Former Prime Minister David Cameron described APPGs as the next scandal waiting to happen and recent media coverage has put Policy Connect under a spotlight. But Zeichner explained: “APPGs are registered with the Commons authorities and there are certain rules that have to be obeyed, such as the number of MPs from all parties. They bring together people with common interests, such as automotive or pharmaceutical. Some people have been concerned that they are a cover for lobbying. Personally, I haven't seen any problems with the groups I have been involved with.”
Government is a big player in the data and analytics world, both as a controller of personal information and as a user of commercial sources and tools. In starting the group, Zeichner notes that, “data and analytics has really taken off and there has been a lot of interest right from the beginning. I was determined that it wouldn’t get captured by one side of the debate. The aim is to inform decision making in this place because it is hard for legislation to keep pace with technology. So we have privacy organisations and industry organisations and we asked them to scope out the common ground.”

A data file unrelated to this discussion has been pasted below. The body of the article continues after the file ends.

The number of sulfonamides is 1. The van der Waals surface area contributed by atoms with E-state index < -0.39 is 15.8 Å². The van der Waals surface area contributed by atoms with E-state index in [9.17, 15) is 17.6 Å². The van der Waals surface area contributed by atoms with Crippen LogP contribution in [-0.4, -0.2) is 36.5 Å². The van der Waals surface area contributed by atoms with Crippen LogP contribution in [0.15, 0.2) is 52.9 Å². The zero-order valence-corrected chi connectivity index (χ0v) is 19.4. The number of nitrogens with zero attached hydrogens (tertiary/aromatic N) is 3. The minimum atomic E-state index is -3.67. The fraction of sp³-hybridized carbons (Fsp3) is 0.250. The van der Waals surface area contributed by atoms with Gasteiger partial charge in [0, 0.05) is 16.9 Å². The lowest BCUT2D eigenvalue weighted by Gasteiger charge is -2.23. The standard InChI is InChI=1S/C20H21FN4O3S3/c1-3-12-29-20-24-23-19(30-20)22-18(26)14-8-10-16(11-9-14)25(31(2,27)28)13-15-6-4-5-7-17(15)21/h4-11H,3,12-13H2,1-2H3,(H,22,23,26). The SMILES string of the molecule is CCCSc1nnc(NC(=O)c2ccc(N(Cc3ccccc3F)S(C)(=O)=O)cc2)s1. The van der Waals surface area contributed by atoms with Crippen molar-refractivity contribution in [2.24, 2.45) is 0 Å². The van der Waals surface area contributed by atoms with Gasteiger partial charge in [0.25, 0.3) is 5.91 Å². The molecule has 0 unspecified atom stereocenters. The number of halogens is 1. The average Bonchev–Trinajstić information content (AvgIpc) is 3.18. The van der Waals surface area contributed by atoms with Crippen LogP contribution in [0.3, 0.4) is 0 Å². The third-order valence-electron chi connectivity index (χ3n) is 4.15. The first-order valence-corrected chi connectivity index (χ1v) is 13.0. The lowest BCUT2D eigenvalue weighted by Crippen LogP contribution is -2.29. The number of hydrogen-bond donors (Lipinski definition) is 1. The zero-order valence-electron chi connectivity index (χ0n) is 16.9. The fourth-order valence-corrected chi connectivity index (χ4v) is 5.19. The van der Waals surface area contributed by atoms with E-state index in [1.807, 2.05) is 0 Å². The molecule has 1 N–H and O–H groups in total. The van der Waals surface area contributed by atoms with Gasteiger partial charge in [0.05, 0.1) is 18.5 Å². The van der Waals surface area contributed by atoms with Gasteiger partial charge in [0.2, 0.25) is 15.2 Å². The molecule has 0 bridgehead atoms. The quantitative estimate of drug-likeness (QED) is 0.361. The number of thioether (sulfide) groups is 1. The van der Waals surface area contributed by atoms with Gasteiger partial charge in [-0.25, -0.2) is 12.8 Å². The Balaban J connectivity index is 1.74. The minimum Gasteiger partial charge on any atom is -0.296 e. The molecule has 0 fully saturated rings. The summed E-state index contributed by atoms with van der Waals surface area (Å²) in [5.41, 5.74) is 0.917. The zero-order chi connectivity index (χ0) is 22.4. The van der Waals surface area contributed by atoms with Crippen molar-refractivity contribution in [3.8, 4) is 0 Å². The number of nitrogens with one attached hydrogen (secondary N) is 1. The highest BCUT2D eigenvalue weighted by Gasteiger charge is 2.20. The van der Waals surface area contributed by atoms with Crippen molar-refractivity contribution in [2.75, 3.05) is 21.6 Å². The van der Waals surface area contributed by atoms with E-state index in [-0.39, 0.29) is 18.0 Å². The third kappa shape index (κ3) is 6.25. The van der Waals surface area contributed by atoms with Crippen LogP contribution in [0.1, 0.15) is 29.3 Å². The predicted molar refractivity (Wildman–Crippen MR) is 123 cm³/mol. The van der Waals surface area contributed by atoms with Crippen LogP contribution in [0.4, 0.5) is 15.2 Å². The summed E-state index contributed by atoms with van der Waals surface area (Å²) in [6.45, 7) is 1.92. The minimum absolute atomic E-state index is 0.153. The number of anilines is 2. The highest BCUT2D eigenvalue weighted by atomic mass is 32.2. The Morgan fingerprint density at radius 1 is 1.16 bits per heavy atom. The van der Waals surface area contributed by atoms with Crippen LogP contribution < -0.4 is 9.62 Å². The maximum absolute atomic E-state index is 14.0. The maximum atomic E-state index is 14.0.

MPs struggle to remain informed about the issues on which they are asked to legislate, which is where industry engagement comes into play. “The aim of the APPG, with so much work going on and organisations and academics who know so much more, was to get MPs aware of the issues so we can deal with the difficult trade-offs. APPGs tend to set up events with people from outside and then try to entice MPs along,” he said.
That task is harder than it might seem, not least because, as Zeichner himself admits, MPs often feel like outsiders in rooms full of experts and so can shy away from such contact. “I have an anxiety when I go to an event that I am the person who knows least in the room. That is often the position politicians find themselves in. You have to be upfront about that and be prepared to listen. It can feel scary - and it is,” he said.
But Zeichner has been leading from the front foot, bidding for a special debate on GDPR and Brexit which saw him face off with Matt Hancock MP, Minister for the Digital Economy, in December. He recalled that, “a number of people had pointed out that there are problems ahead if we don’t get this right. He skillfully avoided answering some of those!”